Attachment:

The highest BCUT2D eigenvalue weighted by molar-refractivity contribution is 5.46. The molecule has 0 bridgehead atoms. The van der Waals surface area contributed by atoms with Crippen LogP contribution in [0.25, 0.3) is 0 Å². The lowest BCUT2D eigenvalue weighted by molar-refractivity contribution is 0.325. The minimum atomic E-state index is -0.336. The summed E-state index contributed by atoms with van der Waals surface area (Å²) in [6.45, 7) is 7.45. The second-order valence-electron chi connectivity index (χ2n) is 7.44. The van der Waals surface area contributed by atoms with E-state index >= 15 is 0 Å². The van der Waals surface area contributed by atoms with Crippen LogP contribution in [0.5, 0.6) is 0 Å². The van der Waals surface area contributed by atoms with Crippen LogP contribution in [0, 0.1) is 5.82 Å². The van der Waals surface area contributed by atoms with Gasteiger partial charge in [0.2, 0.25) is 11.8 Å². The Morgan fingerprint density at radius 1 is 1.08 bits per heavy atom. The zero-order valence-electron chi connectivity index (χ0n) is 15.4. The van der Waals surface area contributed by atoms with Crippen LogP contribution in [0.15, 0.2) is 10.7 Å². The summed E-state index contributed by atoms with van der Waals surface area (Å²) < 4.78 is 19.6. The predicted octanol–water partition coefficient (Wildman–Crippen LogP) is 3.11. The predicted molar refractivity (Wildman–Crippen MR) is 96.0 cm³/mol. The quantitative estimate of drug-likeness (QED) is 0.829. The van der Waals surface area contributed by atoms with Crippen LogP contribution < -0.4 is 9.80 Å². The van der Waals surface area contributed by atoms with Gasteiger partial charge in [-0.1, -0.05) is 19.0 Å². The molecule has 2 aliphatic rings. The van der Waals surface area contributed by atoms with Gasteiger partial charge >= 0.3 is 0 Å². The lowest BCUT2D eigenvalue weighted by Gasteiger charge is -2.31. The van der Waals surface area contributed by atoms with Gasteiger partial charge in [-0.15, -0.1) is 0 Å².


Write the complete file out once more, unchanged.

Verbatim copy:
The highest BCUT2D eigenvalue weighted by molar-refractivity contribution is 5.46. The molecule has 0 bridgehead atoms. The van der Waals surface area contributed by atoms with Crippen LogP contribution in [0.25, 0.3) is 0 Å². The lowest BCUT2D eigenvalue weighted by molar-refractivity contribution is 0.325. The minimum atomic E-state index is -0.336. The summed E-state index contributed by atoms with van der Waals surface area (Å²) in [6.45, 7) is 7.45. The second-order valence-electron chi connectivity index (χ2n) is 7.44. The van der Waals surface area contributed by atoms with E-state index >= 15 is 0 Å². The van der Waals surface area contributed by atoms with Crippen LogP contribution in [0.5, 0.6) is 0 Å². The van der Waals surface area contributed by atoms with Crippen LogP contribution in [0, 0.1) is 5.82 Å². The van der Waals surface area contributed by atoms with Gasteiger partial charge in [0.2, 0.25) is 11.8 Å². The Morgan fingerprint density at radius 1 is 1.08 bits per heavy atom. The zero-order valence-electron chi connectivity index (χ0n) is 15.4. The van der Waals surface area contributed by atoms with Crippen LogP contribution in [0.15, 0.2) is 10.7 Å². The summed E-state index contributed by atoms with van der Waals surface area (Å²) < 4.78 is 19.6. The predicted octanol–water partition coefficient (Wildman–Crippen LogP) is 3.11. The predicted molar refractivity (Wildman–Crippen MR) is 96.0 cm³/mol. The quantitative estimate of drug-likeness (QED) is 0.829. The van der Waals surface area contributed by atoms with Crippen LogP contribution < -0.4 is 9.80 Å². The van der Waals surface area contributed by atoms with Gasteiger partial charge in [-0.1, -0.05) is 19.0 Å². The molecule has 2 aliphatic rings. The van der Waals surface area contributed by atoms with Gasteiger partial charge >= 0.3 is 0 Å². The lowest BCUT2D eigenvalue weighted by Gasteiger charge is -2.31. The van der Waals surface area contributed by atoms with Gasteiger partial charge in [-0.15, -0.1) is 0 Å².